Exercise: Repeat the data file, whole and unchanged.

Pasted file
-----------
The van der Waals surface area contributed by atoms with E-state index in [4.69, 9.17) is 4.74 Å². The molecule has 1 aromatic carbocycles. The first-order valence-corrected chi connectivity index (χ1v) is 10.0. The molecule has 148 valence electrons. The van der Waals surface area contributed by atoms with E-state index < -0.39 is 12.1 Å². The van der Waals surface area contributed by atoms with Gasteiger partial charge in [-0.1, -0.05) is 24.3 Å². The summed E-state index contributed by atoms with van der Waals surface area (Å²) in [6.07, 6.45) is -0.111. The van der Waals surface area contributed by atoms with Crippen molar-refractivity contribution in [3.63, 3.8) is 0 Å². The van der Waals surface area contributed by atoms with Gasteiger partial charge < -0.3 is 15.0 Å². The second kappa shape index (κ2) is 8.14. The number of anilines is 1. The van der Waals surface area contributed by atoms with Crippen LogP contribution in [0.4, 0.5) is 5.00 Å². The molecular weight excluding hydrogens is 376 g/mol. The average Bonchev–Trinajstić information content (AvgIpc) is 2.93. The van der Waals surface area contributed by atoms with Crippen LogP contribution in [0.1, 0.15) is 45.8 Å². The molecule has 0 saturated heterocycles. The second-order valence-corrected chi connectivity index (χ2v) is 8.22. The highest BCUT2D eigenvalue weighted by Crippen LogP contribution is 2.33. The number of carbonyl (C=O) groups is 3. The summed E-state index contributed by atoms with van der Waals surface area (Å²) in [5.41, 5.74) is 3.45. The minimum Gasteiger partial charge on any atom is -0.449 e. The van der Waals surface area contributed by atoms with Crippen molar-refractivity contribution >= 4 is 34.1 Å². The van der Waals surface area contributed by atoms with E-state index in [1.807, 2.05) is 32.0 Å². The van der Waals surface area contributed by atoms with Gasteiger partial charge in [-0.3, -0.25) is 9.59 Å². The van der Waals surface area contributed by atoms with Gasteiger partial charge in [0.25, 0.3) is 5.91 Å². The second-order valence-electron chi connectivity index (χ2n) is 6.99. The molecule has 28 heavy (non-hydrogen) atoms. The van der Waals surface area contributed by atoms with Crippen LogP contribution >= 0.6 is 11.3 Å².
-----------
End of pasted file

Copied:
The van der Waals surface area contributed by atoms with E-state index in [4.69, 9.17) is 4.74 Å². The molecule has 1 aromatic carbocycles. The first-order valence-corrected chi connectivity index (χ1v) is 10.0. The molecule has 148 valence electrons. The van der Waals surface area contributed by atoms with E-state index < -0.39 is 12.1 Å². The van der Waals surface area contributed by atoms with Gasteiger partial charge in [-0.1, -0.05) is 24.3 Å². The summed E-state index contributed by atoms with van der Waals surface area (Å²) in [6.07, 6.45) is -0.111. The van der Waals surface area contributed by atoms with Crippen molar-refractivity contribution in [3.63, 3.8) is 0 Å². The van der Waals surface area contributed by atoms with Gasteiger partial charge < -0.3 is 15.0 Å². The second kappa shape index (κ2) is 8.14. The number of anilines is 1. The van der Waals surface area contributed by atoms with Crippen LogP contribution in [0.4, 0.5) is 5.00 Å². The molecular weight excluding hydrogens is 376 g/mol. The average Bonchev–Trinajstić information content (AvgIpc) is 2.93. The van der Waals surface area contributed by atoms with Crippen LogP contribution in [0.1, 0.15) is 45.8 Å². The molecule has 0 saturated heterocycles. The second-order valence-corrected chi connectivity index (χ2v) is 8.22. The highest BCUT2D eigenvalue weighted by Crippen LogP contribution is 2.33. The number of carbonyl (C=O) groups is 3. The summed E-state index contributed by atoms with van der Waals surface area (Å²) in [5.41, 5.74) is 3.45. The minimum Gasteiger partial charge on any atom is -0.449 e. The van der Waals surface area contributed by atoms with Crippen molar-refractivity contribution >= 4 is 34.1 Å². The van der Waals surface area contributed by atoms with E-state index in [1.807, 2.05) is 32.0 Å². The van der Waals surface area contributed by atoms with Gasteiger partial charge in [-0.3, -0.25) is 9.59 Å². The van der Waals surface area contributed by atoms with Gasteiger partial charge in [0.25, 0.3) is 5.91 Å². The second-order valence-electron chi connectivity index (χ2n) is 6.99. The molecule has 28 heavy (non-hydrogen) atoms. The van der Waals surface area contributed by atoms with Crippen LogP contribution >= 0.6 is 11.3 Å².